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Bidens frondosa - Large-leaved beggarticks

French name:  Bident à fruits noirs
Dutch name: Zwart tandzaad
Family: Asteraceae
Group: Vascular plants
Origin: North America
Habitat: terrestrial
Introduction:  accidental
ISEIA Score : 9
 
Naturalization in Belgium
First observation in the wild: 1886
Invasion stage: stabilization
Spatial distribution: widespread
Invasiveness
Reproduction in the wild: yes
Dispersion potential: high
Natural habitats: high
More on invasiveness: Bidens frondosa is an annual pioneer species of moist grounds; it colonises river banks, mud flats, ditches, ponds and other open alluvial habitats. Central achenes are morphologically adapted for long-distance dispersal by animals while fast-germinating peripheral ones have a lower dispersal capability.
Distribution in Belgium
Established populations
absent from district
isolated populations (1-5 localities per district)
widespread (>5 localities per district)
Endangered areas
low risk
medium risk
high risk

Endangered Natura 2000 habitats ():
freshwater habitats: 3270
Impacts on Species
Predation / Herbivory: low
Competition: medium
Disease transmission: low
Genetic effects: low
Impacts on Ecosystems
Nutrient cycling: unknown
Physical alteration: unlikely
Natural successions: unlikely
Food web alteration: low
More on impacts: Dense stands of Bidens frondosa are likely to affect pioneer vegetation, namely the native Bidens tripartita and other pioneer nitrophilous plant species typical of muddy river banks. However, impacts on native vegetation seems to be rather limited and have not been well documented in the scientific literature.
Data Source & References
Authors: Branquart Etienne, Vanderhoeven Sonia, Van Landuyt Wouter, Van Rossum Fabienne, Verloove Filip
Published on:  04 December 2007
Last update:  27 February 2019
References:
AEF (2006)
Cartes provisoires de la distribution de néophytes en Wallonie.
Unpublished document.
Brändel, M. (2004)
Dormancy and germination of heteromorphic achenes of Bidens frondosa.
Flora - Morphology, Distribution, Functional Ecology of Plants 199(3): 228-233.
Kasperek, G. (2004)
Fluctuations in numbers of neophytes, especially Impatiens glandulifera , in permanent plots in a west German floodplain during 13 years.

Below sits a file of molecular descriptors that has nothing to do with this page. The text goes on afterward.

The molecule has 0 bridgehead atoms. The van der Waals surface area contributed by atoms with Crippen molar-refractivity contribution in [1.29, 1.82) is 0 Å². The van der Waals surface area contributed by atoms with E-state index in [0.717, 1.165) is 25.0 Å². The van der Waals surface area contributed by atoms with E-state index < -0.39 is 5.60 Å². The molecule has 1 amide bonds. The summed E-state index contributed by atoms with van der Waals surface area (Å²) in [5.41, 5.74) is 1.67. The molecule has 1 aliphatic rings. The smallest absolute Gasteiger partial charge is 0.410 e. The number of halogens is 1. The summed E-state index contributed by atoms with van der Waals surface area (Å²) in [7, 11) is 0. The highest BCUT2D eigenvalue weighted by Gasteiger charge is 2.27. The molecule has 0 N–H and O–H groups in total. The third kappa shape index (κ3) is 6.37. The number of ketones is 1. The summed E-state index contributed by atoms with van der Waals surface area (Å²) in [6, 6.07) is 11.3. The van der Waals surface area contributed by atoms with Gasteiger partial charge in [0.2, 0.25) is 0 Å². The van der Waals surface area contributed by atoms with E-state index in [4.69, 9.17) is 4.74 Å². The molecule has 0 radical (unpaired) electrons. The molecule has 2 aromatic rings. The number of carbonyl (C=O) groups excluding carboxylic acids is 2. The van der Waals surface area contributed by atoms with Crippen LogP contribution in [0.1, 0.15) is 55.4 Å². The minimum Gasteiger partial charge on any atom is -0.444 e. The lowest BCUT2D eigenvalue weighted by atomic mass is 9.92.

In: Kühn, I.& Klotz, S. (Eds.), Biological Invasions: Challenges for Science. NEOBIOTA 3: 27-37.
Lambinon, J., Delvosalle, L. & Duvigneaud, J. (2004)
Nouvelle fore de la Belgique, du Grand-Duché de Luxembourg, du Nord de la France et des régions voisines.
Editions du Patrimoine du Jardin botanique national de Belgique, Meise.
Muller, S. (2004)
Plantes invasives en France : état des connaissances et propositions d'actions.
Publication scientifique du Museum d'Histoire naturelle, Patrimoines naturels n°62.
Toussaint, B. & Bedouet, F. (2005)
Les espèces végétales invasives des milieux aquatiques et humides du bassin Artois-Picardie.
Agence de l'Eau Artois-Picardie, 38 pp.
Toussaint, B., Mercier, D., Bedouet, F., Hendoux, F. & Duhamel, F. (2008)
Flore de la Flandre française
Centre régional de phytosociologie agréé Conservatoire botanique national de Bailleul.
Van Landuyt, W., Hoste, I., Vanhecke, L., Van den Bremt, P. Vercruysse, W. & De Beer, D. (2006)
Atlas van de Flora van Vlaanderen en het Brussels gewest.
Nationale Plantentuin en het Instituut voor Natuur- en Bosonderzoek i.s.m. Flo.Wer vzw.
Verloove, F. (2006)
Catalogue of the Neophytes in Belgium (1800-2005).
Scripta Botanica Belgica 39, 89 pp.
Wittenberg, R. (2005)
An inventory of alien species and their threat to biodiversity and economy in Switzerland.
CABI Bioscience Switzerland Centre report to the Swiss Agency for Environment, Forests and Landscape. The environment in practice no. 0629: 155p.
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